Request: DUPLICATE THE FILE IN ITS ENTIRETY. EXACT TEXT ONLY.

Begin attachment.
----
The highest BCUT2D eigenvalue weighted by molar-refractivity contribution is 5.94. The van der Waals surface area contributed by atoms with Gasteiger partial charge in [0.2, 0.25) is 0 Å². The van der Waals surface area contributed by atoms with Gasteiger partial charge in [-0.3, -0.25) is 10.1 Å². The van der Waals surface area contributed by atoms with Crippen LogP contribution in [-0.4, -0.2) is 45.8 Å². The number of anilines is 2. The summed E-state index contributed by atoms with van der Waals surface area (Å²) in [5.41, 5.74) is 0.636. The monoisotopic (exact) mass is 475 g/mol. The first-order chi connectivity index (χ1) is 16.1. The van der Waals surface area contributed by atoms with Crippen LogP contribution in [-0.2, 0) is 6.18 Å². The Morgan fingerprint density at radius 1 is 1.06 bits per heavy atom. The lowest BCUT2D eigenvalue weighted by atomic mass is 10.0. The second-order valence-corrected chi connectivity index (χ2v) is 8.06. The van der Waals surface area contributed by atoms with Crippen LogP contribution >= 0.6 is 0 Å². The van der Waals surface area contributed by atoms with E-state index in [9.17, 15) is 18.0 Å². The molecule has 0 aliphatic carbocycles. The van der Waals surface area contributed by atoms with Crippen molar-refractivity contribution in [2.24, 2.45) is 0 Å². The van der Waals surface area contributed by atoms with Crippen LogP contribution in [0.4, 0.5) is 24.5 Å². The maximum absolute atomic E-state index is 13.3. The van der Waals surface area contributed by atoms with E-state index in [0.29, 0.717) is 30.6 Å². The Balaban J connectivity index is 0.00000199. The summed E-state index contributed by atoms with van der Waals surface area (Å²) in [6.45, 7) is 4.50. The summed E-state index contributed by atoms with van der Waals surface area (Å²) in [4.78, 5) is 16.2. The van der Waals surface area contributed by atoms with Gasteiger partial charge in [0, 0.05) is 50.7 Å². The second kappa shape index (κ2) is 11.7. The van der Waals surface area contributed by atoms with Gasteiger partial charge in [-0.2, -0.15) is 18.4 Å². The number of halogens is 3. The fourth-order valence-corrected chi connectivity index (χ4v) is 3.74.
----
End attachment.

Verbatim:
The highest BCUT2D eigenvalue weighted by molar-refractivity contribution is 5.94. The van der Waals surface area contributed by atoms with Gasteiger partial charge in [0.2, 0.25) is 0 Å². The van der Waals surface area contributed by atoms with Gasteiger partial charge in [-0.3, -0.25) is 10.1 Å². The van der Waals surface area contributed by atoms with Crippen LogP contribution in [-0.4, -0.2) is 45.8 Å². The number of anilines is 2. The summed E-state index contributed by atoms with van der Waals surface area (Å²) in [5.41, 5.74) is 0.636. The monoisotopic (exact) mass is 475 g/mol. The first-order chi connectivity index (χ1) is 16.1. The van der Waals surface area contributed by atoms with Crippen LogP contribution in [-0.2, 0) is 6.18 Å². The Morgan fingerprint density at radius 1 is 1.06 bits per heavy atom. The lowest BCUT2D eigenvalue weighted by atomic mass is 10.0. The second-order valence-corrected chi connectivity index (χ2v) is 8.06. The van der Waals surface area contributed by atoms with Crippen LogP contribution >= 0.6 is 0 Å². The van der Waals surface area contributed by atoms with E-state index in [9.17, 15) is 18.0 Å². The molecule has 0 aliphatic carbocycles. The van der Waals surface area contributed by atoms with Crippen molar-refractivity contribution in [2.24, 2.45) is 0 Å². The van der Waals surface area contributed by atoms with Crippen LogP contribution in [0.4, 0.5) is 24.5 Å². The maximum absolute atomic E-state index is 13.3. The van der Waals surface area contributed by atoms with E-state index in [0.29, 0.717) is 30.6 Å². The Balaban J connectivity index is 0.00000199. The summed E-state index contributed by atoms with van der Waals surface area (Å²) in [6.45, 7) is 4.50. The summed E-state index contributed by atoms with van der Waals surface area (Å²) in [4.78, 5) is 16.2. The van der Waals surface area contributed by atoms with Gasteiger partial charge in [0, 0.05) is 50.7 Å². The second kappa shape index (κ2) is 11.7. The van der Waals surface area contributed by atoms with Gasteiger partial charge in [-0.2, -0.15) is 18.4 Å². The number of halogens is 3. The fourth-order valence-corrected chi connectivity index (χ4v) is 3.74.